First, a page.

Boeing has confirmed it will resume testing on the ill-fated 787 Dreamliner this week, following a series of upgrades to the aircraft.
Flight testing on the 787 was suspended last month following an in-flight electrical fire on a test flight.
Nobody was hurt in the incident, which saw the aircraft make an emergency landing in in Laredo, Texas.
Ahead of the new tests, which Boeing states could begin as early as today, the company has installed an interim version of updated power distribution system software and conducted a rigorous set of reviews to confirm the flight readiness of test plane ZA004.
“Initially, we will resume a series of Boeing tests that remain to be completed in the flight test program,” said Scott Fancher, vice president and general manager of the 787 program.
“That testing will be followed later by a resumption of certification testing,” he added.
Originally scheduled to arrive in 2008, All Nippon, the first carrier on the waiting list, is now unlikely to receive the first aircraft until the first quarter of 2011.
Boeing and Hamilton Sundstrand completed testing of the interim software updates earlier this week.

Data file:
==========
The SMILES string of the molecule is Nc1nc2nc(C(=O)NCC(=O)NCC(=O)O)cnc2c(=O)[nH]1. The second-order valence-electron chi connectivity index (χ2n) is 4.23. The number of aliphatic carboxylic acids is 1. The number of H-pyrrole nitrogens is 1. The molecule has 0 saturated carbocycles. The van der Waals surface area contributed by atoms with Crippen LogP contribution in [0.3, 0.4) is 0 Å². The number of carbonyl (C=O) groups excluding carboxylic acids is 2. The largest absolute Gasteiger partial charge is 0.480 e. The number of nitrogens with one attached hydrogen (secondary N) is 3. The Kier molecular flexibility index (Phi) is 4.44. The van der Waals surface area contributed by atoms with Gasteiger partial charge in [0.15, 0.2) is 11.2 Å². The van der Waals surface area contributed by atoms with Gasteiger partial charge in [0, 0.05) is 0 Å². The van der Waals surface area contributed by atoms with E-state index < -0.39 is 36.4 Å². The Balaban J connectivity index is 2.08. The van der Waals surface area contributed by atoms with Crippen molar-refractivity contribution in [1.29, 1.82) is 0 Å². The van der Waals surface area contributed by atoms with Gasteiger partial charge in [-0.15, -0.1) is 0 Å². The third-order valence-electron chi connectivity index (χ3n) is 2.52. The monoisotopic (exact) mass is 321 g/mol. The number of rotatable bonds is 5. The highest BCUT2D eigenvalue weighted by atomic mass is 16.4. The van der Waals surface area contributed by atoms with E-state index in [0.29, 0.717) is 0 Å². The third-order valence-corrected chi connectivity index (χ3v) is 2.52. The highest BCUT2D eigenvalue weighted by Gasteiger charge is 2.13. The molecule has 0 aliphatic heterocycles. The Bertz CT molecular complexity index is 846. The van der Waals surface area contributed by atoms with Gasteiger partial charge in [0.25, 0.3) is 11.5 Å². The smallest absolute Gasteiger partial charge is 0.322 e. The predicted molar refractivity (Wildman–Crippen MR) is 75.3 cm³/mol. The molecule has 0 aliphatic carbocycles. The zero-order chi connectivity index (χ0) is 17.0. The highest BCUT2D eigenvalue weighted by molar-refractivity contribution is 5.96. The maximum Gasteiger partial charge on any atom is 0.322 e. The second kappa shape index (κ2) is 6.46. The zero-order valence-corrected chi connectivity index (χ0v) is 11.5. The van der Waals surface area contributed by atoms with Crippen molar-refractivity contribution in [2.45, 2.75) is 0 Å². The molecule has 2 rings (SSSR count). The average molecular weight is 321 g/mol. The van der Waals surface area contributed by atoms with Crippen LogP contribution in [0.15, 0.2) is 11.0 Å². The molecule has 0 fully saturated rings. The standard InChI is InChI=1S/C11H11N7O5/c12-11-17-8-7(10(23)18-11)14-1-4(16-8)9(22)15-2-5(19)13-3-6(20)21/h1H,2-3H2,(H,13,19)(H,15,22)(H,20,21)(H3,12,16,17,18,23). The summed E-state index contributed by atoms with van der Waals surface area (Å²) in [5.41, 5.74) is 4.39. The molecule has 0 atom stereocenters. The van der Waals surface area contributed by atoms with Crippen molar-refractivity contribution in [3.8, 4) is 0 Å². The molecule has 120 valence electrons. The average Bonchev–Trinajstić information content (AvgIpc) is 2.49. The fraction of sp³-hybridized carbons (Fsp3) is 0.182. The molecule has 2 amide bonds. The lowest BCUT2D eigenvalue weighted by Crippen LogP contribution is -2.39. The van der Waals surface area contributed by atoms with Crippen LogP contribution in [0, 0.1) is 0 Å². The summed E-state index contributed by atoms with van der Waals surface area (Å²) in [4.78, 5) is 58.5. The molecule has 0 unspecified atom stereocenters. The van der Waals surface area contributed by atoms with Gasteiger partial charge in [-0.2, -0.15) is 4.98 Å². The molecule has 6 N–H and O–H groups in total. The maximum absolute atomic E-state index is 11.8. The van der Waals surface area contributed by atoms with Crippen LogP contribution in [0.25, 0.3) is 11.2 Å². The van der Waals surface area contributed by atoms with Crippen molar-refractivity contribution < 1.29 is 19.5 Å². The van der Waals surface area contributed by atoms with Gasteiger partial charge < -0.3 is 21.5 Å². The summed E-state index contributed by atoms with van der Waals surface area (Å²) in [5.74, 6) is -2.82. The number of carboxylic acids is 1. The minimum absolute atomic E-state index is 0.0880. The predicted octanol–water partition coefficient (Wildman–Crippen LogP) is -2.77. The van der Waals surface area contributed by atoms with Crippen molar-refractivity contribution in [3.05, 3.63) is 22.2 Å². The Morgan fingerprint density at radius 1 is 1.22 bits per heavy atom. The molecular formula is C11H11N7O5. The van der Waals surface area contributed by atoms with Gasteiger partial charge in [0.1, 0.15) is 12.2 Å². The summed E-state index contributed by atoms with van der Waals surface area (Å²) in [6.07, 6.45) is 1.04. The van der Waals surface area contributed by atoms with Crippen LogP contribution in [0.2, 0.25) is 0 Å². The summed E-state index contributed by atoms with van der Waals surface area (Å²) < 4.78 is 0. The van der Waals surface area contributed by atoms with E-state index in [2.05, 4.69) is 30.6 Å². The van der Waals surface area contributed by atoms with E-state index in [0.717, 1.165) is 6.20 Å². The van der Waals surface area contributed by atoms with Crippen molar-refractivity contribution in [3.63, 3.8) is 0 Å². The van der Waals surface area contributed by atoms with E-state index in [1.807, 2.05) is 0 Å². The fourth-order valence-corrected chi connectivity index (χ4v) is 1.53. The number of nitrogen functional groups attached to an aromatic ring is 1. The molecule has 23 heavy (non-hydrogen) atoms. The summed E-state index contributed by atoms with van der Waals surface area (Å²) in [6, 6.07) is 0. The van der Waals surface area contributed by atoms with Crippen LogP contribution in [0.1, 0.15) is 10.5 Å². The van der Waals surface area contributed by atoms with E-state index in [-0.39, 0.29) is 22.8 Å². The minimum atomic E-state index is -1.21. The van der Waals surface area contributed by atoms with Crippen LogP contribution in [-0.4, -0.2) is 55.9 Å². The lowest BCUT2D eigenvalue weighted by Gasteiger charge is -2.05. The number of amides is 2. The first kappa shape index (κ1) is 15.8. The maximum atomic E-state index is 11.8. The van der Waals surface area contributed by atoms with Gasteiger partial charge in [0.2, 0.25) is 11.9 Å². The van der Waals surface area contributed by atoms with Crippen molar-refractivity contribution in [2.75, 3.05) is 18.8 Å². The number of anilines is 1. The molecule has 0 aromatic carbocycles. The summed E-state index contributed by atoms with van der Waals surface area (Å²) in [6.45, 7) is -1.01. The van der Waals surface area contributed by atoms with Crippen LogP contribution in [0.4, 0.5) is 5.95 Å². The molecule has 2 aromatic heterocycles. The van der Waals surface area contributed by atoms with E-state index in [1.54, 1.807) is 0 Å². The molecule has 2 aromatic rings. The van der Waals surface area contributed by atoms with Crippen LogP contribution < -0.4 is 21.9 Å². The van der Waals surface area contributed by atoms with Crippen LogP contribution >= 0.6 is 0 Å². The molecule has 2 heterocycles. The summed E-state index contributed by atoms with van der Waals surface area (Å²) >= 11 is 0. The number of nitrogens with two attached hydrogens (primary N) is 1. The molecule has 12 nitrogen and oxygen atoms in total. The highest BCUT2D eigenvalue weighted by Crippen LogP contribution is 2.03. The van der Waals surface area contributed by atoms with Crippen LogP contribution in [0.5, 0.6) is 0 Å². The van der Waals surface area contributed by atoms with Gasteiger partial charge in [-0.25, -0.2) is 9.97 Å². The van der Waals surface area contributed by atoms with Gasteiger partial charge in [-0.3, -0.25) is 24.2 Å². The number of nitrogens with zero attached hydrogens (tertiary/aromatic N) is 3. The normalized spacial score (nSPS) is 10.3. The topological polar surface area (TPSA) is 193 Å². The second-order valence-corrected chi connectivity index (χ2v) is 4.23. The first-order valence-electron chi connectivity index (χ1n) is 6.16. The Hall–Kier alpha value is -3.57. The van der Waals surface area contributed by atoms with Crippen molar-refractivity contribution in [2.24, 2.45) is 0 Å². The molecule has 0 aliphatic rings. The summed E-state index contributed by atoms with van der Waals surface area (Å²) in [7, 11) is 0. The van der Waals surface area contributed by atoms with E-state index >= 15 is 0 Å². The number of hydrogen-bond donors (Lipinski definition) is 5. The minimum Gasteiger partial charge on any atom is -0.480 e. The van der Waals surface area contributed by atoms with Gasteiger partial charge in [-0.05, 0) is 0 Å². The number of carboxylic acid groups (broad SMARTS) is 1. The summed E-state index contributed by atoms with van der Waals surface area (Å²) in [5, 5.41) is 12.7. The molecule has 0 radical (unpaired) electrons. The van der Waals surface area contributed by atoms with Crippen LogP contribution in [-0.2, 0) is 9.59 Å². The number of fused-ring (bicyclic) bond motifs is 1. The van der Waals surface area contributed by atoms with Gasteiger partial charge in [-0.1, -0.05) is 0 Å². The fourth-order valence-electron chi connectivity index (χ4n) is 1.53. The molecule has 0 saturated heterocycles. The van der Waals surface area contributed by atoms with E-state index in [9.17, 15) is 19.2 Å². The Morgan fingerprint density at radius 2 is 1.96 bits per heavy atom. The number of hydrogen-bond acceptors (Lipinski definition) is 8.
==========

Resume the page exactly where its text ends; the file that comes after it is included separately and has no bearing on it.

Verification of the system included laboratory testing of standalone components, integration testing with other systems, flight simulator testing and ground-based testing on a flight test airplane.
In the last several weeks, the company continued ground testing as part of the certification program.
Additional ground testing will be done by the company on the production version of the airplane to further verify performance of the changes being made.
“As we return to flight test and determine the pace of that activity, we remain focused on developing a new program schedule,” Mr Fancher added.
“We expect to complete our assessment of the program schedule in January.”